Bucs top Braves as Locke earns his first win

Bucs top Braves as Locke earns his first win

Bucs top Braves as Locke earns his first win
PITTSBURGH -- The tease of 2013 has already begun at PNC Park, the site on Monday night of one of those poignant spins of baseball's eternal cycle.

Passing through on his way out: Atlanta's retiring Chipper Jones; exit stage right.

Making their marks on the way in: Pittsburgh rookies Starling Marte and Jeff Locke; enter stage left.

While Marte's home run and triple keyed a modest attack, Locke pitched two-hit ball for six innings to pick up his first Major League win as the Pirates downed the Braves, 2-1.

Locke, the former member of the Atlanta organization acquired in 2009 as part of the package for Nate McLouth, thus outdueled former Pirates lefty Paul Maholm.

There was one more spin at the very end: Jared Hughes, another Pittsburgh rookie, albeit one who has been integral all season, got his wish of getting to face Jones, in a most critical meeting.

With Joel Hanrahan getting a bye after pitching on consecutive days, Hughes got the ninth-inning call, and the first man he saw was Jones, who grounded out to kick-start the second save of the rookie's career.

"I wanted to stick to my strength, because he can pretty much hit anything. I have a ton of respect for him," Hughes said. "A great hitter. When you're getting ready to go in, you know who is coming up. So I knew he was the first guy in, and I'm glad I got to face him."

The win was No. 78 for the Bucs. A .500 record may be out of reach, but that is the team's highest win total since the same number in 1999.

The loss eliminated the Braves from contention for the National League East title, so they will instead enter the postseason as the league's No. 1 Wild Card.

Marte has been holed up in batting coach Gregg Ritchie's and Clint Hurdle's laboratory between starts -- Monday's was only his third in nine days -- and whatever he has been working on must've helped.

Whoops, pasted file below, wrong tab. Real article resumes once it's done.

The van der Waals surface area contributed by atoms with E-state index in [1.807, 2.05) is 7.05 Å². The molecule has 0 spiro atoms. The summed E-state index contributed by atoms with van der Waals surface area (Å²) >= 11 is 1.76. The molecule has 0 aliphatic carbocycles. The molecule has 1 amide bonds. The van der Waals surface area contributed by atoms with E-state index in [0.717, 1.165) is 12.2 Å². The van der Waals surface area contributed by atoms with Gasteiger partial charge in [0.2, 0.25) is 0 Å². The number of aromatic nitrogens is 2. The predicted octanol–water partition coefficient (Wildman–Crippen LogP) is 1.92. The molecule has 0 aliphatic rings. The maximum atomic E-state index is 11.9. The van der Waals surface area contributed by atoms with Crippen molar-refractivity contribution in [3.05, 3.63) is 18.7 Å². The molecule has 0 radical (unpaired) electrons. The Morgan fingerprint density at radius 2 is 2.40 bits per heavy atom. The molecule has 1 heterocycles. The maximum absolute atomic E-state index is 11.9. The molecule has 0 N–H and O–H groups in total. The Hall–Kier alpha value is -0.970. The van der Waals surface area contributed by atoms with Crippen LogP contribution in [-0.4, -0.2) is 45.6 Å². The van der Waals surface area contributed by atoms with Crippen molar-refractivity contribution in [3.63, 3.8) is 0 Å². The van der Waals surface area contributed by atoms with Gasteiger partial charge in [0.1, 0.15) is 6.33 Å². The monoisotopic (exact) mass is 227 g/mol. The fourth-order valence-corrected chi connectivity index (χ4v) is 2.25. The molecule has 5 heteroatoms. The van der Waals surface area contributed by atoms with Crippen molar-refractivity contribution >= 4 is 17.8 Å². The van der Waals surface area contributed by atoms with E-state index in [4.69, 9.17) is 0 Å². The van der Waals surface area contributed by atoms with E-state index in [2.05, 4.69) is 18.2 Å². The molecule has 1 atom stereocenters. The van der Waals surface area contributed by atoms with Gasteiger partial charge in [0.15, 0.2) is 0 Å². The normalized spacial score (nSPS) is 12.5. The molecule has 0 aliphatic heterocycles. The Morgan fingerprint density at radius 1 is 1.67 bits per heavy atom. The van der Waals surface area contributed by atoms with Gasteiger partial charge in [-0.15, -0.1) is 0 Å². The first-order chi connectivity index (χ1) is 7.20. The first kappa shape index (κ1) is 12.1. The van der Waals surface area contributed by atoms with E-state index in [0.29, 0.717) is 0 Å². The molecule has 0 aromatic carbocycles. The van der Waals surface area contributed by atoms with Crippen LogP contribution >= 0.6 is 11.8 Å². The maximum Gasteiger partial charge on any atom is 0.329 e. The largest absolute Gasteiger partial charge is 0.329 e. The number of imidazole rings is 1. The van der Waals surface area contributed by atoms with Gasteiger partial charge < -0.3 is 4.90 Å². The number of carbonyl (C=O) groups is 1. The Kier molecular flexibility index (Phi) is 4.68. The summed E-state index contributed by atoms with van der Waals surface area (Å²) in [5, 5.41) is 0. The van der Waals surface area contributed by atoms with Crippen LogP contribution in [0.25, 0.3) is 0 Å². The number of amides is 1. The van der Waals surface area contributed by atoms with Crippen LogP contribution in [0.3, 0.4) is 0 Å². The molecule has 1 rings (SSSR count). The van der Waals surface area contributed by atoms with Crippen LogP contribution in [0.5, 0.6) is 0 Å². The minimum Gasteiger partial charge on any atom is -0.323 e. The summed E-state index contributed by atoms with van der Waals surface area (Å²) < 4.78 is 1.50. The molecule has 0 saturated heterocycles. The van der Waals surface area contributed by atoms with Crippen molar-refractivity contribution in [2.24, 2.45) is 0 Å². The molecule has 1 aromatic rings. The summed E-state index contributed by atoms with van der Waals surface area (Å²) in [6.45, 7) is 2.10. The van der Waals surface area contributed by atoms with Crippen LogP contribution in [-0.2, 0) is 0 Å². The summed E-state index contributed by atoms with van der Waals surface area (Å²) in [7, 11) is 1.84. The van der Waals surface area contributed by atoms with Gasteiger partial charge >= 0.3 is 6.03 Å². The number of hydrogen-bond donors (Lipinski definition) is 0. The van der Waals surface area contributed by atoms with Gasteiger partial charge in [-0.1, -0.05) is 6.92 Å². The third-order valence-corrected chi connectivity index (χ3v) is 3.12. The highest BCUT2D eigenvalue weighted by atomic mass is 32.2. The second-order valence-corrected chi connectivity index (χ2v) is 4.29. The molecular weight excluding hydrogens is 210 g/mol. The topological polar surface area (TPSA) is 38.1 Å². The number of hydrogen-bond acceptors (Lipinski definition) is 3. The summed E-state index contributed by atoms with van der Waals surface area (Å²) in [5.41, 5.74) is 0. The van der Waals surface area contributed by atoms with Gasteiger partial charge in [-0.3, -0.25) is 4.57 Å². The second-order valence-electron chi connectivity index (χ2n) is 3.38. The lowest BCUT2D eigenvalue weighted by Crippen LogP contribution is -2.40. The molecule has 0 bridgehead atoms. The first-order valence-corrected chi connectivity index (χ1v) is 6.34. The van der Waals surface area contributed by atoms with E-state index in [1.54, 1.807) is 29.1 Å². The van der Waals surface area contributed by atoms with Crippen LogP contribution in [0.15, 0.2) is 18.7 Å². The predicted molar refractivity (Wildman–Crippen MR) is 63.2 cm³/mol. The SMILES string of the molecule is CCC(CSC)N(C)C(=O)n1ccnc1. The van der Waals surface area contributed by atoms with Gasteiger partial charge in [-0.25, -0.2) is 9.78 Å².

He snapped a 1-1 tie, which he had helped create, with a leadoff homer in the fifth, his fifth of the season.

"It's great when you see guys work hard and find a way to have success," Hurdle said. "Starling has been working on the same things up here that he worked on down there [with Triple-A Indianapolis] and will probably continue to work on for next 10-15 years."

Locke secured that elusive first win in his 10th big league start, in time to avoid comparisons to Tommie Sisk, whose 11 consecutive winless starts from 1962-65 constituted the most at the start of a Pittsburgh pitcher's career.

"It'll be great just not to have to hear about that any more," said Locke, who had been 0-6 in those nine previous starts. "It feels really good. They keep giving me the ball for a reason, and today it paid off."

Locke held Atlanta to a run for his six innings, while striking out six and working his way around five walks. Those walks -- compared to the total of six he had issued in 28 1/3 previous innings -- were one aspect of what was a strange breakthrough start for Locke.

No one could argue with the net result, or the aggressive manner in which he went after the Braves. He threw 12 first-pitch strikes to the 23 batters he faced -- yet several of those at-bats wound up included in the seven three-ball counts with which he had to deal.

The term "being effectively wild" came to mind -- to all the participants. There is such a thing as throwing too many strikes.

"Yeah, 'effectively wild,' they like to say," Locke said. "I was all over the place at times. But I didn't let them touch home plate many times."

Echoed Jones, who was 0-for-2 with a walk against Locke, "He struggled with command. He was effectively wild. He got himself into a couple jams, but he didn't throw anything fat over the plate where we could get good swings on him."

"Maybe it did help," Hurdle said of Locke's erratic spells. "I know pitching inside helped; he was moving some people around."

Naturally, those deep counts jacked his pitch count to 104 by the end of the sixth, so he had to leave the fate of his first win in relievers' hands.

Jeff Karstens led off for the bullpen in the seventh, and lefty Tony Watson handled the eighth, before Hughes got his opportunity.

The Pirates got on the board in the third thanks to the latest instance of one of their most exciting plays of the last two months: a Marte triple. After Marte led off with his sixth triple -- in 37 games started, compared to NL leader Angel Pagan's 15 in 151 games -- Chase d'Arnaud scored him with a grounder to short.

Atlanta had taken a 1-0 lead in the top of that inning with a two-out rally converted by Jason Heyward's RBI single.

When Marte's homer to straightaway center gave him his first lead, Locke was determined to keep it.

"Tonight things didn't just collapse," said the lefty, who had been prone to big innings. "I was able take it one pitch and one hitter at a time. In the fifth and sixth innings, I knew it was my game to win or lose."

He already knew how it felt to lose tight games. Monday night, he learned how winning felt. It is a sweet sensation that will stay with him for months.

"It will make the offseason feel a lot better, that's for sure," Locke said following his last start of the season. "It's good to finish on a strong note, and have the offseason to reflect on it."

Tom Singer is a reporter for MLB.com and writes an MLBlog Change for a Nickel. He can also be found on Twitter @Tom_Singer. This story was not subject to the approval of Major League Baseball or its clubs.